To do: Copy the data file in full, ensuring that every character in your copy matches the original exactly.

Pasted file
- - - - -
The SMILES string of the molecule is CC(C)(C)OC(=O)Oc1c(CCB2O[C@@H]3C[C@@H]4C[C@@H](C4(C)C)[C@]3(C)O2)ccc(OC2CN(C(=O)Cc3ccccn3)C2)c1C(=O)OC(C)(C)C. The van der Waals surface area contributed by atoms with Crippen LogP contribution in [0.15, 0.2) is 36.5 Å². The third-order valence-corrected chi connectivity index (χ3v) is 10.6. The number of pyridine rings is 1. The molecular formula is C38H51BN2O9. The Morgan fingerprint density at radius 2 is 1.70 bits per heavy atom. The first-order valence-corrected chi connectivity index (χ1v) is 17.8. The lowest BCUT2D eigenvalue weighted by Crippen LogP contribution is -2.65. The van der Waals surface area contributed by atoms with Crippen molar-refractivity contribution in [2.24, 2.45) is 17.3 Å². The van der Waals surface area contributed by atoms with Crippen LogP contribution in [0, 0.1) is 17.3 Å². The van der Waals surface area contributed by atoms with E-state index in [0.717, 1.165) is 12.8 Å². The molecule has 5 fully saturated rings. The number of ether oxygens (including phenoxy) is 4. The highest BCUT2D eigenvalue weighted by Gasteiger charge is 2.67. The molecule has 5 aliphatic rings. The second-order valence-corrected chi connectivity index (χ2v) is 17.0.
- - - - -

The SMILES string of the molecule is CC(C)(C)OC(=O)Oc1c(CCB2O[C@@H]3C[C@@H]4C[C@@H](C4(C)C)[C@]3(C)O2)ccc(OC2CN(C(=O)Cc3ccccn3)C2)c1C(=O)OC(C)(C)C. The van der Waals surface area contributed by atoms with Crippen LogP contribution in [0.15, 0.2) is 36.5 Å². The third-order valence-corrected chi connectivity index (χ3v) is 10.6. The number of pyridine rings is 1. The molecular formula is C38H51BN2O9. The Morgan fingerprint density at radius 2 is 1.70 bits per heavy atom. The first-order valence-corrected chi connectivity index (χ1v) is 17.8. The lowest BCUT2D eigenvalue weighted by Crippen LogP contribution is -2.65. The van der Waals surface area contributed by atoms with Crippen molar-refractivity contribution in [2.24, 2.45) is 17.3 Å². The van der Waals surface area contributed by atoms with Crippen LogP contribution in [0, 0.1) is 17.3 Å². The van der Waals surface area contributed by atoms with E-state index in [0.717, 1.165) is 12.8 Å². The molecule has 5 fully saturated rings. The number of ether oxygens (including phenoxy) is 4. The highest BCUT2D eigenvalue weighted by Gasteiger charge is 2.67. The molecule has 5 aliphatic rings. The second-order valence-corrected chi connectivity index (χ2v) is 17.0.